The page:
So, you’ve been working for several years already here in Japan, or even as a newcomer, you might be asking about where the money deducted from your salary goes and what it’s for. The thing is, even if you get a hold of the official documents and explanations on this topic here in Japan, chances are the material’s (translation) simply going to bore you out or confuse you all the more.
In this post, we will give you the breakdown on what’s the deal with Japan’s pension system, and the basics that you need to know about it as a foreign national living in the country.
Japan’s Pension System: A Deeper Look
First off, it’s important that we categorize where everyone is in the system, in order to have a clear picture of how the whole thing works and how it will affect you as part of the system:
- An individual who is self-employed, works part-time or works at a company or organization which is not covered by insurance because it has less than five employees.
- An individual who works full time, or covers 75% of what is considered full-time work at a company (e.g. 30 hours a week or higher, if the ordinary work hours per week are up to 40 hours in total).
What is the Japanese Pension System:
There are two kinds of pension (nenkin) for which every working individual in Japan, including foreigners (on temporary working, spousal, or permanent residence visas), is subjected to enrol. The fund gathered by the pension system is managed by the Japanese Pension Service, a government agency regulated by the Ministry of Health, Labour, and Welfare. The plan that you pay into the system is dependent on the type of work contract you are given:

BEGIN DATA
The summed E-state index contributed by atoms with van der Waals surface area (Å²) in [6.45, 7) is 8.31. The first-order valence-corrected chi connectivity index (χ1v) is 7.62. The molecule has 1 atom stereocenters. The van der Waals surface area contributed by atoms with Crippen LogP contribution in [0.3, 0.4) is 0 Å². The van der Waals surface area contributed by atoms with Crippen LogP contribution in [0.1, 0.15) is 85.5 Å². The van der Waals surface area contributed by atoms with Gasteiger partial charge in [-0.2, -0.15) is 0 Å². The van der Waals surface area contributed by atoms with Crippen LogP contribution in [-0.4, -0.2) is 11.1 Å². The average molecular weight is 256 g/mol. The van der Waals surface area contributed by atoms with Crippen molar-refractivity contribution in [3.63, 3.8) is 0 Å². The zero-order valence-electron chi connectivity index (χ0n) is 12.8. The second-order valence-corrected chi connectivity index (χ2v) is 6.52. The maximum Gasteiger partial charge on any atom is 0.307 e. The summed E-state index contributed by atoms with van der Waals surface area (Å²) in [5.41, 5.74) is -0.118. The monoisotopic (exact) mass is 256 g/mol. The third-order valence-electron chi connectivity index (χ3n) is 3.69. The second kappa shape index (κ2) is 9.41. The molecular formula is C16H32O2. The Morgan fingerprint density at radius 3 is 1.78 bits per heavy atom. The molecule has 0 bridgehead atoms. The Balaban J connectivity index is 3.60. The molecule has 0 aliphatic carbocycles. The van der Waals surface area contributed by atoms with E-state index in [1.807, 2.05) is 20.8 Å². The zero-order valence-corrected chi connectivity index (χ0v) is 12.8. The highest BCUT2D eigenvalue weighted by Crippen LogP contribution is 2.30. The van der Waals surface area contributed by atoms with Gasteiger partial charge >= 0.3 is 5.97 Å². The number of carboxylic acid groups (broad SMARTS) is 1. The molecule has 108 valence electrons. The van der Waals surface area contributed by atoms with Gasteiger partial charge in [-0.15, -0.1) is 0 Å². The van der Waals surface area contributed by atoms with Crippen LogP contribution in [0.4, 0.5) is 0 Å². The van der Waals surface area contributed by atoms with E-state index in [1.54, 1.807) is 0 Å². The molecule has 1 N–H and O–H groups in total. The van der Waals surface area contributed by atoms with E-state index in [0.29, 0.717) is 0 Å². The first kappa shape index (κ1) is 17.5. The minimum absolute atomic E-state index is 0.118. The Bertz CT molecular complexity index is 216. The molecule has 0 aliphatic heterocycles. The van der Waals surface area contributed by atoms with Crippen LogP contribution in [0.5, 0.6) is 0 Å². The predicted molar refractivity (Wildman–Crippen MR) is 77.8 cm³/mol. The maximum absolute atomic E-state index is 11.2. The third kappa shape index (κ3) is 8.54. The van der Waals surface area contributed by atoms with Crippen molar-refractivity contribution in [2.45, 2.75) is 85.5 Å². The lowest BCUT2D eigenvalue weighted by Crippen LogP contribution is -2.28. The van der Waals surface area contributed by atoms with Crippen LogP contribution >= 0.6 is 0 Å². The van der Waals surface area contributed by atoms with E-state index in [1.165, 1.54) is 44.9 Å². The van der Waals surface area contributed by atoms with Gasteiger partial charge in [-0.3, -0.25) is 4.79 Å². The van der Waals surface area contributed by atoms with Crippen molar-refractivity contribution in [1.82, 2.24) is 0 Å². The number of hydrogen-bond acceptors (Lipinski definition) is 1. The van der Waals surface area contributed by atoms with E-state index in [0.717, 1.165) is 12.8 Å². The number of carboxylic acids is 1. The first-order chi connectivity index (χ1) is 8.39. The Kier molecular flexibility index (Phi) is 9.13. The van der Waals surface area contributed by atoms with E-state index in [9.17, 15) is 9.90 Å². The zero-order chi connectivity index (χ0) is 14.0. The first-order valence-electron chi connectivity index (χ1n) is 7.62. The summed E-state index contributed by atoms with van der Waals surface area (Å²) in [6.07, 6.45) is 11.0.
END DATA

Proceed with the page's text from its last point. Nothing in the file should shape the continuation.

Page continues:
- The kokumin nenkin or the National Pension plan
- The kosei nenkin or the employee’s pension insurance plan
The main difference between the two is that individuals under the first category have to pay higher contributions, which means a bigger payout from their pension in the future. The reason for this is that companies belonging to the first category evens out their payment, yen for yen, on a monthly basis, then adds this to the individual’s pension stash. If an individual is under the second category, he/she also has the option to pay into the National Pension plan, for a higher payout upon retirement.
Once you have enrolled in any of the two pension schemes, you will be given a pension handbook (nenkin techou). It’s important that you get a hold of this document whenever you want to access your pension records. If you lose it, you can simply apply for a new one, but as with anything of importance, it’s always best that you have the original.
What Do I Need to Pay and How much?
- The national pension scheme is a mandatory plan that everyone else who doesn’t have premiums deducted from their pay (i.e. part-timers), Japan residents who are not paying into the employee pension scheme, or those who no longer could work. The monthly contribution minimum is JPY 16,340 (for 2018) that the individual must pay for himself either through monthly or quarterly bills. Students are allowed to request for extension on their payments for the national pension.
- All individuals working full-time (or any employee who works three-quarters of full-time work), are required to pay into the employee pension system. The amount is automatically deducted from the employee’s monthly pay and is transferred to their pension fund, where 9.15% of their monthly salary goes to.
Can Expats be Exempted?